I cried many tears while writing.  It wasn't because I was tired or thought for even a minute I wasn't capable of doing it.  I knew we'd kick this out of the park.  I cried because of the enormous weight we felt to “get it right” for the African-American community. We didn't take that responsibility lightly. Sundance accepting us wasn’t about an advance of our careers, it was about the advancement of this incredible story… and the truth being told. Note: I didn’t cry after the rejection because of my loss, I cried for the loss of an opportunity to share the truth.

I tweeted in panic one day after realizing that in the midst of getting the draft done, Sundance also wanted a 2-page synopsis. That moment nearly pushed me over the edge. Then, Jacqueline Lichtenberg wrote a post for me with synopsis advice. You have no idea what that meant. It wasn’t just her great advice; she was the hand reaching out as I felt the undercurrent pull me down. Her generosity saved my life that day. I will be eternally grateful to her.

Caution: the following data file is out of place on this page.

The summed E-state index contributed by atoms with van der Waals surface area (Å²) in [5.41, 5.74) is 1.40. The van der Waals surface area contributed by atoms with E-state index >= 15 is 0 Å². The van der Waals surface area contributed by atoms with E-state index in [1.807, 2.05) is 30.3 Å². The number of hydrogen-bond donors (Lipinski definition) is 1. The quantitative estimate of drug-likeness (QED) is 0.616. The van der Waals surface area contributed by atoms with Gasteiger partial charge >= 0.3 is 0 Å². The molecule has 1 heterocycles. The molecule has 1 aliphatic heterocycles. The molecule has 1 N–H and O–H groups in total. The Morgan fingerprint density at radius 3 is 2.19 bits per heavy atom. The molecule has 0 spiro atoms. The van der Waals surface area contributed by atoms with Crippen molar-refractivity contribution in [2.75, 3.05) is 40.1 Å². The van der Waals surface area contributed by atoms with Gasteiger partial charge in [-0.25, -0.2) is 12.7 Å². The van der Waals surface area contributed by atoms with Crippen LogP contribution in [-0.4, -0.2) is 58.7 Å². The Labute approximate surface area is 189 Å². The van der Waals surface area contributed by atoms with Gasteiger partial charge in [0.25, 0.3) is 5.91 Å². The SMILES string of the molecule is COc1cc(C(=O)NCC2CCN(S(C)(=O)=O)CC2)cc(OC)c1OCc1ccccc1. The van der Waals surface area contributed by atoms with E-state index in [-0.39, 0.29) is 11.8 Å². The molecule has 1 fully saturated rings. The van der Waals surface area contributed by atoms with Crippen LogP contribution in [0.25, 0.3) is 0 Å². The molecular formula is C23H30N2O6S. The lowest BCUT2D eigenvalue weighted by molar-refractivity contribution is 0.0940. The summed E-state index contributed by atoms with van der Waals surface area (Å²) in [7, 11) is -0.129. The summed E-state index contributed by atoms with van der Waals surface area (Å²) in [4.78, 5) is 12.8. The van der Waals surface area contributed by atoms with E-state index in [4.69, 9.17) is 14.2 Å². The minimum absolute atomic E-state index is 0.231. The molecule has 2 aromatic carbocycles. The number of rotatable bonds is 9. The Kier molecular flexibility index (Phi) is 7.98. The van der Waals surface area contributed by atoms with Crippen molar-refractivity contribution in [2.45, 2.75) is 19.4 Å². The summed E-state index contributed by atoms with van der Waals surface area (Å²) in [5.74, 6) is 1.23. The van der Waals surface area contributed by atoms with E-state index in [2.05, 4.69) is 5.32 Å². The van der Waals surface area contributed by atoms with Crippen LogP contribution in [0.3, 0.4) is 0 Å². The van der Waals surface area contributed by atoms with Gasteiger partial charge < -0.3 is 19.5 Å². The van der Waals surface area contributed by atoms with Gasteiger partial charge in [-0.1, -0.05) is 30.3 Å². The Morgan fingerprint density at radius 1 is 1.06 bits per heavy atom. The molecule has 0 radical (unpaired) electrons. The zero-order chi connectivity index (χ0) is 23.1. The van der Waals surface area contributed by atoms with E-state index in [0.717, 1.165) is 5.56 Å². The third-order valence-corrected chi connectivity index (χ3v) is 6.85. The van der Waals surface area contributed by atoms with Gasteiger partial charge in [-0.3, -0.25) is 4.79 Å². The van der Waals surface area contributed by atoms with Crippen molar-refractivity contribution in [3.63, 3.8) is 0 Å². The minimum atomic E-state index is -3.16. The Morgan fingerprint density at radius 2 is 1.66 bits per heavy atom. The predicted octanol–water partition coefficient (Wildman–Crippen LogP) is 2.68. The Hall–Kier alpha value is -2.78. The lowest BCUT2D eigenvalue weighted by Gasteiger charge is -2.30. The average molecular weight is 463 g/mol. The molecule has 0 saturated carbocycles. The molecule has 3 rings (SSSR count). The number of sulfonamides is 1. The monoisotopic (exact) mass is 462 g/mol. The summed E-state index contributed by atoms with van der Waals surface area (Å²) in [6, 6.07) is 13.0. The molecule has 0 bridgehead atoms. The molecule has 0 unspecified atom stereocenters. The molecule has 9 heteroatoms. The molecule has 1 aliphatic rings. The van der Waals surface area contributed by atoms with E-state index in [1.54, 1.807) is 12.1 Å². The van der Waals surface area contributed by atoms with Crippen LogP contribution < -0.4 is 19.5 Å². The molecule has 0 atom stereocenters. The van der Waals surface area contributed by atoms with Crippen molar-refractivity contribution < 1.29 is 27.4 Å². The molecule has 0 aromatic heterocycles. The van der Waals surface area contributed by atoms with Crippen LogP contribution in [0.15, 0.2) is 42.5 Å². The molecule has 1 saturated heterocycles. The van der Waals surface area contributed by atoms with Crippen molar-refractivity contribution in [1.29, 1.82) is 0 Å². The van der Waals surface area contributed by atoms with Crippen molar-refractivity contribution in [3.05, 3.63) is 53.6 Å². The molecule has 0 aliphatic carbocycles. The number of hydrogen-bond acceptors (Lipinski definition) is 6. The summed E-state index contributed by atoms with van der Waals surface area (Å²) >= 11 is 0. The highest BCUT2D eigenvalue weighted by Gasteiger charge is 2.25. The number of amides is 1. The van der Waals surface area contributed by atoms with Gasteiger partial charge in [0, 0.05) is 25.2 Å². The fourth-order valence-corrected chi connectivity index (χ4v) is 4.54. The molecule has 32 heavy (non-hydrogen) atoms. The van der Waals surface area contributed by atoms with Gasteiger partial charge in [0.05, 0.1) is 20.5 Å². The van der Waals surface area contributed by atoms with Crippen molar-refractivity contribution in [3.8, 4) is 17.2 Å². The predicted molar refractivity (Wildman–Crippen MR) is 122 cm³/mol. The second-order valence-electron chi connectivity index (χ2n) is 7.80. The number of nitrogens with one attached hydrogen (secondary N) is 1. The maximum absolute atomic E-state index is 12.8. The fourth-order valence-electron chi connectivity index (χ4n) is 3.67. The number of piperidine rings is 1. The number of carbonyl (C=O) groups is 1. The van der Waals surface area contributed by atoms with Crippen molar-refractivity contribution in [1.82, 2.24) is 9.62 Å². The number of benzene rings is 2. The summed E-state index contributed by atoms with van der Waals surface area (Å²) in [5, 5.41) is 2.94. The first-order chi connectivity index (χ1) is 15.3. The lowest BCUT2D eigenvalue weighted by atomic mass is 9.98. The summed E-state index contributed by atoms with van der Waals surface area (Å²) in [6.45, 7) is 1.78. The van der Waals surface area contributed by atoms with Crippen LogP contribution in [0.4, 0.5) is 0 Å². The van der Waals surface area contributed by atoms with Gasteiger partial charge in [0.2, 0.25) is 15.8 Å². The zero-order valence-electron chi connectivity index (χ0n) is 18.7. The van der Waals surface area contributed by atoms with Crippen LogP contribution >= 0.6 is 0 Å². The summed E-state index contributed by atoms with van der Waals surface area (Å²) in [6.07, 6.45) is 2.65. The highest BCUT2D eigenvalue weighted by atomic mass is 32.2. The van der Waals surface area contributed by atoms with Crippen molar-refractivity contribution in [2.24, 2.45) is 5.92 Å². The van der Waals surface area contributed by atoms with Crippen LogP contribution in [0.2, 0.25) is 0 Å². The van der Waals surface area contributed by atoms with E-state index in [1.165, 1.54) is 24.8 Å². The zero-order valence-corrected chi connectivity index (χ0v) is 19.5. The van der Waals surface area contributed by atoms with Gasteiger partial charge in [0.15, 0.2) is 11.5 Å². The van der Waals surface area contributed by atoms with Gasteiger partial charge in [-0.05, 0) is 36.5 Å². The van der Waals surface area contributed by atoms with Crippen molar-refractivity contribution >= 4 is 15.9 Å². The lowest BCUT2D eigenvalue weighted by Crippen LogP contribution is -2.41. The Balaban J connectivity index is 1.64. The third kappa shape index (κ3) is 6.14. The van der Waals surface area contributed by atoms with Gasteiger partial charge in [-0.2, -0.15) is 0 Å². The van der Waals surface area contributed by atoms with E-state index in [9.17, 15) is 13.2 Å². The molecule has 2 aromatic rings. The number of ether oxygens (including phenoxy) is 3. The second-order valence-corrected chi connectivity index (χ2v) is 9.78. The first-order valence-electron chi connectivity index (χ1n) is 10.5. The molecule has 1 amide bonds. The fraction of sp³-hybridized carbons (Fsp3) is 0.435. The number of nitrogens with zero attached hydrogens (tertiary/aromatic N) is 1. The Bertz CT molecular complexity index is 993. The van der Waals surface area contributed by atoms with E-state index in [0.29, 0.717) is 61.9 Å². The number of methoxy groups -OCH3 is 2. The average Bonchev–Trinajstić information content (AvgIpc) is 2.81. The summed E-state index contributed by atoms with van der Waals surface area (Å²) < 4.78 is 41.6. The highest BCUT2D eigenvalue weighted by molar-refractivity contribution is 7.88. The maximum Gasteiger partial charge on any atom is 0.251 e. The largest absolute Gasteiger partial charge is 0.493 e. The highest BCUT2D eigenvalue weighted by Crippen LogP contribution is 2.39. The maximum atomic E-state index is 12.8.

Even after we submitted, we sought more feedback. I spent hours on the phone with Nevada Grey for consultations, Bill Pace sent added notes to work on, and we sent the script to trusted screenwriters to read and rip apart.  We continued to rewrite draft after draft, in hopes to knock Sundance off their feet when they requested the full read. It would be a total of six months before I took my first day off.

In short, we kept raising the bar for ourselves.